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Did South African Police arrest woman after Nigerian son-in-law paid fake money for bride price?

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Claim: An older woman and other family members were arrested by South African Police after a Nigerian son-in-law paid R95000 lobola (bride price) with fake money. 

Did South African Police arrest woman after Nigerian son-in-law paid fake money for bride price?

Verdict: False! The image attached to the story was taken from a 2021 post by the South African Police Service. Also, the Police Service issued a statement debunking the false information.

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In recent years, there has been a growing misconception about Nigerians in the international landscape. In some quarters, it is believed that Nigerians are involved in fraud in one way or another, although no fact supports such perception.

This is not unconnected with the country’s perceived corruption profile and some cases of past Nigerians arrested for fraud-related activities.

Due to this, claims supporting this narrative make the rounds on social media. 

Recall that in Sept 2023, an X user tweeted that the National Health Service (NHS) in the United Kingdom found that 700 Nigerian Nurses had fake qualifications as other people stood in for them at the examination centre. 

He further asserted that “Nigeria is considered a ‘red list’ country for the recruitment of health professionals, meaning poaching of staff could endanger its own health and care system.”

A lot of netizens believed the report to be accurate, as this was reflected in their comments. However, an investigation by Reuters showed that the claim was false. 

DUBAWA observed a trail of false information about Nigerians circulating the social media space at the time. 

Some users share unverified assertions or manipulate existing reports to taint the image of Nigerians, particularly one that portrays them as fraudsters.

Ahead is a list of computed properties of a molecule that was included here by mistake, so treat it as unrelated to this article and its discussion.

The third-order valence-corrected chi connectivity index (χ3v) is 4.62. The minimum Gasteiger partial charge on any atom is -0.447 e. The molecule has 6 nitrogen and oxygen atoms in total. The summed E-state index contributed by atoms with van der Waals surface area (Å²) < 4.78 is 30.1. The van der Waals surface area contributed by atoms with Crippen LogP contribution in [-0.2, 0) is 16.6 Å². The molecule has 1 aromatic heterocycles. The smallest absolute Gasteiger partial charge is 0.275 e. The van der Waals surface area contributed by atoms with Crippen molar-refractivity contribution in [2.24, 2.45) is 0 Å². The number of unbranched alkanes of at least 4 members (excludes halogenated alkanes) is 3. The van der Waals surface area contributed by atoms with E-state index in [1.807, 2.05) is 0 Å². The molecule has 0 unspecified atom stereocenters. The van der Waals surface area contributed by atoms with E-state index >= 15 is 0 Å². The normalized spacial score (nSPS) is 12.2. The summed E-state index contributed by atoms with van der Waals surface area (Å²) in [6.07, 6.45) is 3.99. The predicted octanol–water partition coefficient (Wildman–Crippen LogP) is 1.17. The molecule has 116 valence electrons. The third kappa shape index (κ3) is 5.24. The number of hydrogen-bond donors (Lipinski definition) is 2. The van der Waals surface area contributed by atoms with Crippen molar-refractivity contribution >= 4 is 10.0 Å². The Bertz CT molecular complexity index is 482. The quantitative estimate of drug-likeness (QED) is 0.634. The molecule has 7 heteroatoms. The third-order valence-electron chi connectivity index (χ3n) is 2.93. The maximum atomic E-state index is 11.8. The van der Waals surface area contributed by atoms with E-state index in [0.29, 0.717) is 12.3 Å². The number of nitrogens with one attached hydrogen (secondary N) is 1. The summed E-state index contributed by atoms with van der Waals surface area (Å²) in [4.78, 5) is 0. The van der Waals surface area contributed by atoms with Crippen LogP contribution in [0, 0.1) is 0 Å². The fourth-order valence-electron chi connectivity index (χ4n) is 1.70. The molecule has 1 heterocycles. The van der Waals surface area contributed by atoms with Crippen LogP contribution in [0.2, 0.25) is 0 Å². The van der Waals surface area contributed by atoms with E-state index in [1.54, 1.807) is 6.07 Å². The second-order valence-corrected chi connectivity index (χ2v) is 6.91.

On Jan 27, a popular blog tweeted that an older woman from Jukulyn, Pretoria, in South Africa and some family members had been arrested after being caught with counterfeit currency. 

It was alleged that their Nigerian son-in-law, Kelechi Adegoke Johnson, had paid R95 000 in cash to the family as lobola (a South African word for bride price). However, the money was fake, and the family innocently circulated it. 

The blog claimed the woman had taken part of the money to purchase items at ShopRite when apprehended. 

DUBAWA observed that people believed the report as reflected in their comments. One user, @Dilika_ asked, “What good do Nigerians contribute to South Africa?” Some other users whose comments showed their belief in the report could be seen here, here and here

The report was also shared on Facebook, as seen here.

Due to the sensitivity of the post, DUBAWA fact-checked it. 


DUBAWA conducted a reverse image search on the image attached to the Jan 27 tweet and observed it was taken from a 2021 post by the South African Police Service. 

At the time, the police statement explained that it arrested four suspects with R2 million counterfeit money. 

According to the statement, two women aged 57 and 58 and two men aged 36 and 48 were arrested and would be charged in court two days after the press release.

The release did not state whether the suspects were relatives, nor did it mention the payment of a Nigerian son-in-law. 

Digging further, DUBAWA observed that the police force had recently issued a statement debunking the false information. 

The Police service said its members did not arrest any elderly woman at a store in Jukulyn, adding that no such case was registered at Rietgat (Jukulyn) and the neighbouring police stations. 

The service decried irresponsible social media use by users who deliberately post misinformation and others who reshare without verifying. 

“The sharing of misinformation puts the South African Police Service at a disadvantage because all the allegations of crime have to be investigated. This leads to the Police utilising State resources and losing valuable time that could have been better utilised to investigate real incidents. Eventually, that also disadvantages victims of crime and hampers service delivery,” police explained. 


The assertion that South African Police arrested an elderly woman and other family members after their Nigerian son-in-law paid R95000 lobola (bride price) with fake money is false. 

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